One of the “rules” of fiction-writing that I learned while A Gift of Ghosts was getting critiqued at critiquecircle.com was that you should pick a point-of-view character and stay, absolutely consistently, in their point-of-view. Don’t show thoughts of other people, don’t show actions that they can’t see, don’t mention knowledge that they don’t have. (Critique Circle was extremely useful for me, so don’t take this a criticism of the site, please. I highly recommend it to anyone who wants useful feedback on their own writing.)

I wish I had never learned that rule.

It’s a good rule, actually. Since then I’ve read a number of works by beginning writers where head-hopping makes the narrative hard to follow and confusing. And it’s enormously helpful when writing description or setting a scene to be able to focus on what your POV character would notice or care about or feel. I stopped getting stuck on writing descriptions when I got better at remembering to think about what the POV character cares about and to use scene-setting as an opportunity to develop character. And I’m fairly sure my descriptions got a lot better, too.

But it’s also really limiting. I’ve been stuck on Grace (I know, I know, you’ve heard this so many times!) so I’ve been reading and revising early chapters, trying to figure out where this story could go. Should go. Is going? I was close to deciding to give up on her again, because even getting an ending — a good ending, a romantic ending, a charming ending! — wasn’t getting me through TO the ending. But there’s so much in it that’s fun. Their first kiss is just great. And Grace is a riot — pragmatic and romantic, efficient and flustered — she might not work for everyone, but I love her.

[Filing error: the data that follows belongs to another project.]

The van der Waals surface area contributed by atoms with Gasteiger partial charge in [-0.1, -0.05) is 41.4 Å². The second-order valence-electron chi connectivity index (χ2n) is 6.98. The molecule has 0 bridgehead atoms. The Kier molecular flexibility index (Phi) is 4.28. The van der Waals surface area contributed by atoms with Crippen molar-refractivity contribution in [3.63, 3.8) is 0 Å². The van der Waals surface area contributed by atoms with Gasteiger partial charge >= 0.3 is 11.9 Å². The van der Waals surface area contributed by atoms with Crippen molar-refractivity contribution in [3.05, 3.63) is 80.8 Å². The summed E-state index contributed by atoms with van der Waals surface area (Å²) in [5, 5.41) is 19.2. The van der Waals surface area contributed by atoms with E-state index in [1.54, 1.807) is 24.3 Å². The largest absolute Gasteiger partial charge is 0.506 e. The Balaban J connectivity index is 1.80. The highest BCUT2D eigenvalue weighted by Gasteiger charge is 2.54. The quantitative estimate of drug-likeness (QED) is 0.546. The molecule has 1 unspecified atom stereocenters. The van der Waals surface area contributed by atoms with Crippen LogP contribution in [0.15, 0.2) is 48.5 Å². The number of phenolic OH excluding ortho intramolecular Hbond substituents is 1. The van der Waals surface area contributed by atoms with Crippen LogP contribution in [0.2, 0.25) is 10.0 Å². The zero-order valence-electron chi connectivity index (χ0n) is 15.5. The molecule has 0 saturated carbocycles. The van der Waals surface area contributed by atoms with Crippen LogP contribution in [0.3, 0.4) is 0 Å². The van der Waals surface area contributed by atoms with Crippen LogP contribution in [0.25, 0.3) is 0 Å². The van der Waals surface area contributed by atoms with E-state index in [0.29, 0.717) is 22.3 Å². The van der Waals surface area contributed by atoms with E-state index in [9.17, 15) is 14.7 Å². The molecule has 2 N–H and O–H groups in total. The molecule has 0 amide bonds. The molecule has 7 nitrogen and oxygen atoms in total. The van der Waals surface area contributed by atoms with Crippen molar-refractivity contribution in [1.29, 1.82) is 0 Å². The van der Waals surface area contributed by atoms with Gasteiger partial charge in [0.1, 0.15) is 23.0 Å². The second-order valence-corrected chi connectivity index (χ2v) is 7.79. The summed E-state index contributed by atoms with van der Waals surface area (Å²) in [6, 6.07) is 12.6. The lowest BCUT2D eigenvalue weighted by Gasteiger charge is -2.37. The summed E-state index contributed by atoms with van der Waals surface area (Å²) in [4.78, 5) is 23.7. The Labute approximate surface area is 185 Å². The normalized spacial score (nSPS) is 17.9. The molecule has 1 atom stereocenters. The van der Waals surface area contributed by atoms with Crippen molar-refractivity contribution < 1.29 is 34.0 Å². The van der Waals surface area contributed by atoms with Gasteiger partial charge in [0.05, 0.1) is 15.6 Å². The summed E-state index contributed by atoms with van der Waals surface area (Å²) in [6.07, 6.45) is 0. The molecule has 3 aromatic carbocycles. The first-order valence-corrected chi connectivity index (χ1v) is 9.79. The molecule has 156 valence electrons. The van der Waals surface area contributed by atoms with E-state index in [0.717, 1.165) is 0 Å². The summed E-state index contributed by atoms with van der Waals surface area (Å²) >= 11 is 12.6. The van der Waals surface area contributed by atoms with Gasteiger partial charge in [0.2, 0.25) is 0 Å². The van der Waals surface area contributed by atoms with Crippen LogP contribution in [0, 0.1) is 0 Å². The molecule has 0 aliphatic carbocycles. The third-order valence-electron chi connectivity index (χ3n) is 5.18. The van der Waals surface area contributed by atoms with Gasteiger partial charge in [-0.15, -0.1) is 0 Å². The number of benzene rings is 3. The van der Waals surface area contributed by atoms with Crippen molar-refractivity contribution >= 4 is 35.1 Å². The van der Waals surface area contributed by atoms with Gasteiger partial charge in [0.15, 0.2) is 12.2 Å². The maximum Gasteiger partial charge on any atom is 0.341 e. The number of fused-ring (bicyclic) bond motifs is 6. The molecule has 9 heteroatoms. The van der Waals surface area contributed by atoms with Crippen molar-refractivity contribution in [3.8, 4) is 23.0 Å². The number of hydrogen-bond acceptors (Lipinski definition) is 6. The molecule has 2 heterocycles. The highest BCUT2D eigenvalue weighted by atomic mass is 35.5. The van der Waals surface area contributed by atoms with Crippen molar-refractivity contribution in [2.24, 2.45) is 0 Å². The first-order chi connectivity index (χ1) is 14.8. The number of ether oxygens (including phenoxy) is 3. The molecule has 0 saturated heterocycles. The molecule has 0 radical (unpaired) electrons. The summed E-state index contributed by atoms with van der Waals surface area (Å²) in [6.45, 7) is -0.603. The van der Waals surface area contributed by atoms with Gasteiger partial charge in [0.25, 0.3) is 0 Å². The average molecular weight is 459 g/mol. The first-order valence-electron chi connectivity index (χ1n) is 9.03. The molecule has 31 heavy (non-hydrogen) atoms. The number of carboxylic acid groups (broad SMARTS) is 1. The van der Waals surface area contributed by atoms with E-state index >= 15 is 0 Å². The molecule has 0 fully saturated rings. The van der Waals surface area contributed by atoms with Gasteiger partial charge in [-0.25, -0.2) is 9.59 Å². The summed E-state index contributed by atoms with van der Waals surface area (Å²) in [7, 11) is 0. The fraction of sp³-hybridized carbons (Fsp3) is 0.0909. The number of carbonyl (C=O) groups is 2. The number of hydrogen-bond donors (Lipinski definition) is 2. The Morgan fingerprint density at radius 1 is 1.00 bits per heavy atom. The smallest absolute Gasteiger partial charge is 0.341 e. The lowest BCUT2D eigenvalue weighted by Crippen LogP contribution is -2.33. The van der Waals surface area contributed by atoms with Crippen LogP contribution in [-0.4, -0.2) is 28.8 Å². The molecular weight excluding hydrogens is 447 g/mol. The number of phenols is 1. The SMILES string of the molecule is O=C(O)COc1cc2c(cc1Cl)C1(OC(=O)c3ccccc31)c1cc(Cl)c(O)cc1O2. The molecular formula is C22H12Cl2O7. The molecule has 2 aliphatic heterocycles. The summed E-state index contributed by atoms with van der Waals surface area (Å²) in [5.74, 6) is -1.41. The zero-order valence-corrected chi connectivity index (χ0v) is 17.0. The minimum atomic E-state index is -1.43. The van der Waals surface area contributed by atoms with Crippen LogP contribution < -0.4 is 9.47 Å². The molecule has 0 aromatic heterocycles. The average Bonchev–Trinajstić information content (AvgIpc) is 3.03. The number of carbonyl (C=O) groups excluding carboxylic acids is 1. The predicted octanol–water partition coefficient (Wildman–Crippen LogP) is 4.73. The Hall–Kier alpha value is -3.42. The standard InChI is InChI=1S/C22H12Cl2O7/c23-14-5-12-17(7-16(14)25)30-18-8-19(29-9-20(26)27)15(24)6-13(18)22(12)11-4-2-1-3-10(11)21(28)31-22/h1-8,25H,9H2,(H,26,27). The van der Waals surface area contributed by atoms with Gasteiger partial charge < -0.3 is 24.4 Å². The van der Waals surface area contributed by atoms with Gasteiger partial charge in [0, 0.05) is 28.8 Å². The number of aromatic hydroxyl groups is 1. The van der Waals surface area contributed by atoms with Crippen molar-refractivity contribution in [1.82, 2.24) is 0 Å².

But I realized about six chapters in that flowing between points-of-view, not just switching at scene or chapter breaks, but actually flowing from one point-of-view character to another, would really help the narrative. All the points where it’s confusing are times when switching to Dillon for a while and seeing out of his eyes would make everything so much simpler. And most of the fun belongs to Grace and Noah, but most of the tension belongs to the ghosts. Right now, it feels like it seesaws between fun chapters and tense chapters, and if I blended — no, head-hopped, if I head-hopped — it would be much easier to keep both the fun and the tension going at the same time.

I don’t know what I’m going to do with this realization. NOT go back and start Grace over. And not revise the whole thing either. But I think I’m going to start breaking the rule about no head-hopping and write what I want to write, where I want to write it, focusing on what makes the story easier for me to tell. And if it gets confusing, well, I’ll confront that issue when I get there. Words on pages are a lot easier to fix than words that don’t exist.

Writing this reminded me that back in October I was thinking that POV was my problem with this book. I did get freer with POV after that, but not within scenes — I stuck to switching POV characters using breaks. I wonder if I’d started head-hopping back then if I’d be done now? And that’s not a useful thought so I’m not going to pursue it. But someday soon I’m going to get back to writing 1000 words a day, whether they’re good or bad, and I really hope that eventually those words add up to a story I feel good about.

Meanwhile, a few lines that were alone almost enough to keep me writing yesterday:

“You can’t escape destiny with a to-do list, Grace,” Lucas said.
Grace gave him a cold stare. “Perhaps you can’t, but I certainly intend to.